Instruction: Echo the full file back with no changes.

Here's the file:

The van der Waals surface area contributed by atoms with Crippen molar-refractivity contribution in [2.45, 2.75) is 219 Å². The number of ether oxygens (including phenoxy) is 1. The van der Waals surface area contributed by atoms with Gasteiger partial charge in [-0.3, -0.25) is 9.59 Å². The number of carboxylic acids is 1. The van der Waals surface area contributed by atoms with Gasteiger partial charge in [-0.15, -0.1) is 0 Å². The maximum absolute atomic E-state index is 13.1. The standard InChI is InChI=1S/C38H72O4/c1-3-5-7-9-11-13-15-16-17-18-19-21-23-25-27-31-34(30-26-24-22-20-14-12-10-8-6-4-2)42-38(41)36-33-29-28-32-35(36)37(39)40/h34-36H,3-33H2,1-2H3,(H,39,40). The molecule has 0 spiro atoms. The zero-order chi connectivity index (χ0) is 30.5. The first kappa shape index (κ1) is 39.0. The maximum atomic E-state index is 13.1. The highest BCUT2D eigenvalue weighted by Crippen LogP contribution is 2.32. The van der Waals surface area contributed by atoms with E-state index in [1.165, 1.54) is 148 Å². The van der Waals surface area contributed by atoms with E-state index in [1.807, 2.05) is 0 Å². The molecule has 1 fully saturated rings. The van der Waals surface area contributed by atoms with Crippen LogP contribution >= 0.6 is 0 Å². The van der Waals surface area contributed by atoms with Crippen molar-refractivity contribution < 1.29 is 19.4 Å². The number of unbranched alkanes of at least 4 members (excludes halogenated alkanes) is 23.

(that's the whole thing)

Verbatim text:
The van der Waals surface area contributed by atoms with Crippen molar-refractivity contribution in [2.45, 2.75) is 219 Å². The number of ether oxygens (including phenoxy) is 1. The van der Waals surface area contributed by atoms with Gasteiger partial charge in [-0.3, -0.25) is 9.59 Å². The number of carboxylic acids is 1. The van der Waals surface area contributed by atoms with Gasteiger partial charge in [-0.15, -0.1) is 0 Å². The maximum absolute atomic E-state index is 13.1. The standard InChI is InChI=1S/C38H72O4/c1-3-5-7-9-11-13-15-16-17-18-19-21-23-25-27-31-34(30-26-24-22-20-14-12-10-8-6-4-2)42-38(41)36-33-29-28-32-35(36)37(39)40/h34-36H,3-33H2,1-2H3,(H,39,40). The molecule has 0 spiro atoms. The zero-order chi connectivity index (χ0) is 30.5. The first kappa shape index (κ1) is 39.0. The maximum atomic E-state index is 13.1. The highest BCUT2D eigenvalue weighted by Crippen LogP contribution is 2.32. The van der Waals surface area contributed by atoms with E-state index in [1.165, 1.54) is 148 Å². The van der Waals surface area contributed by atoms with E-state index in [1.807, 2.05) is 0 Å². The molecule has 1 fully saturated rings. The van der Waals surface area contributed by atoms with Crippen LogP contribution >= 0.6 is 0 Å². The van der Waals surface area contributed by atoms with Crippen molar-refractivity contribution < 1.29 is 19.4 Å². The number of unbranched alkanes of at least 4 members (excludes halogenated alkanes) is 23.